MYSTIC, Conn. — Most local residents are familiar with the massacre and burning of the Pequot Indian fort in 1637 by English forces and their Native American allies.
What is lesser known is that as the surviving 75 British soldiers and 200 allies retreated toward ships on the Thames River, they had to fight off fierce attacks from 300 Pequots and at one point may have burned a smaller Indian village they came across.
Now Kevin McBride, the director of research at the Mashantucket Pequot Museum and Research Center, with help from 20 college students from across the country, is spending the summer in Pequot Woods retracing the steps that Capt. John Mason and his men took during that retreat.
“This is a real window into that time period,” McBride said recently as his search team worked deep in the woods off a trail that leads to Mystic Meadow Lane. Read more.
From the original British gun positions at the fort’s southeast bastion, you can look across to Buffalo, N.Y., as the narrowing lake turns into the Niagara River.
Even now, it doesn’t take much imagination to understand just how strategically important the place had been two centuries ago.
But it’s the view to the west — across what’s now verdant parkland — that really intrigues John Triggs, chair of the department of archeology at Wilfrid Laurier University. It’s there that secrets lay buried.
In the summer and fall of 1814, this was the scene of a long and bloody battle with roughly 1,500 casualties, much of it played out along a 700-metre stretch of earthworks that the invading Americans had constructed westward from the fort itself, which they by then possessed. Read more.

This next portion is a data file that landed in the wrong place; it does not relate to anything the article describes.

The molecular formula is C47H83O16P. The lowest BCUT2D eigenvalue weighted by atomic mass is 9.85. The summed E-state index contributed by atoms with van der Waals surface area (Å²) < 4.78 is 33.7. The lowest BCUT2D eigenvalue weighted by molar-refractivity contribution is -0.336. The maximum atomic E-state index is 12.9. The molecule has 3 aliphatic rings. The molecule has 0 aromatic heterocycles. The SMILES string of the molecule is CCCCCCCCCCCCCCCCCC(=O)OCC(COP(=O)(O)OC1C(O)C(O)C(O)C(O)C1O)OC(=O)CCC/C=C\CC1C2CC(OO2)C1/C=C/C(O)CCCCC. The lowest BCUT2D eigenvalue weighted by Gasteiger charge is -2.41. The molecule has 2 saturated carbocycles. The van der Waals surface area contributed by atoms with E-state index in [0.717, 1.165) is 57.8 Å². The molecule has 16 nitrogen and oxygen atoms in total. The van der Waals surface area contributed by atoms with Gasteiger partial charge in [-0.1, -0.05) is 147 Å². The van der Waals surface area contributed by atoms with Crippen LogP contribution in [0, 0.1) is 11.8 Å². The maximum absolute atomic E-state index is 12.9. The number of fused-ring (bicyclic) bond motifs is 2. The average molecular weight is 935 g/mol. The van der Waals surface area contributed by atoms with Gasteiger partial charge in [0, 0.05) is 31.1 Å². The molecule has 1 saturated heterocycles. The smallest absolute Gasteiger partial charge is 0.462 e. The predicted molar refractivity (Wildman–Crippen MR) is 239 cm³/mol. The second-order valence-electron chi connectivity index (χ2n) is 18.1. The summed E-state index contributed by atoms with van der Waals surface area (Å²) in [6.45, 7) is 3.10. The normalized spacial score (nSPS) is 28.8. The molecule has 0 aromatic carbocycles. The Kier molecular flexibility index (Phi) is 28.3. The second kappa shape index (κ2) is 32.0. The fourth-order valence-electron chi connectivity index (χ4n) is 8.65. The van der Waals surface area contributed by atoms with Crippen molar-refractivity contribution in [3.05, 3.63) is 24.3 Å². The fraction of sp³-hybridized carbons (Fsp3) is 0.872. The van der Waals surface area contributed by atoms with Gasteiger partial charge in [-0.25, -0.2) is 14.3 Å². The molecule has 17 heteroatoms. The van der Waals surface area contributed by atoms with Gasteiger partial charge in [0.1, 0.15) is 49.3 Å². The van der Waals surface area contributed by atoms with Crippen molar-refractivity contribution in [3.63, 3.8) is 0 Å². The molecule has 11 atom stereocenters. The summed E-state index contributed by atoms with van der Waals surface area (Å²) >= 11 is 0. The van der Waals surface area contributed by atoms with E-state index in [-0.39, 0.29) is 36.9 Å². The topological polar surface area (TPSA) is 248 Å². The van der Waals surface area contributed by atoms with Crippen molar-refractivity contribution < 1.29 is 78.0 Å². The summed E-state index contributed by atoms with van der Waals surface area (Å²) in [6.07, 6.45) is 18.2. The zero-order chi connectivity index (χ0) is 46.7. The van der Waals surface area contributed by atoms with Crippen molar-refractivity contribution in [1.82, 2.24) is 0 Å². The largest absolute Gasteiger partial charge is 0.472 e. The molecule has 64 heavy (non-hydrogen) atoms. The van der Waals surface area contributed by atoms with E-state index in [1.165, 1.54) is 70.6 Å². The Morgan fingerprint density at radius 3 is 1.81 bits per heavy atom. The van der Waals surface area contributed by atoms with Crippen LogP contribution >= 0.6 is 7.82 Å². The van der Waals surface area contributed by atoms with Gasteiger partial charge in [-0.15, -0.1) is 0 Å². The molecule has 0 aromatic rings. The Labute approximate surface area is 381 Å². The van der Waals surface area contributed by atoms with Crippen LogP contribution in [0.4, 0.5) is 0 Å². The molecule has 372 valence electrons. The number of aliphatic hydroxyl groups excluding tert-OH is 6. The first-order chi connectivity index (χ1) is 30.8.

Hands dirty, using a metal detector and a garden shovel in the dark earth, Garrett Silliman searched a Main Street building site for artifacts left from the Battle of Ridgefield — where his great, great, great, great, great-grandfather had been one of the commanders of colonial forces fighting the British.
“Gold Selleck Silliman,” he said. “He went by Selleck.”
Mr. Silliman, of Georgia-based Terminus Archeological Research, conducted five days of systematic investigation at 593 Main Street, a one-acre property with an empty 1950s house on it — and a recent approval for 16 units under the state’s affordable housing law, 8-30g.
The site is roughly where colonial militia led by General Benedict Arnold — and General Gold Selleck Silliman — erected a barricade of carts, stones and logs on April 27, 1777. There they made a stand against British troops’ retreat from burning Danbury to ships anchored off what is now Westport. Read more.
A warship submerged for two centuries in a river near Washington, D.C., could provide new insight into the relatively obscure War of 1812, say archaeologists who are preparing to excavate the wreck.
The war started because the British, who had been fighting with France since 1803, imposed restrictions on U.S. trade with the French, infuriating Americans. Relations worsened when British ships began intercepting U.S. vessels on the high seas, removing any British-born sailors, and forcing them to serve in the British navy.
The U.S. Congress declared war on the British—including their Canadian colonists—in June 1812.
Scientists have known about the unidentified wartime shipwreck, which lies in the Patuxent River about 20 miles (32 kilometers) northeast of the nation’s capital, since the early 1970s. Read more.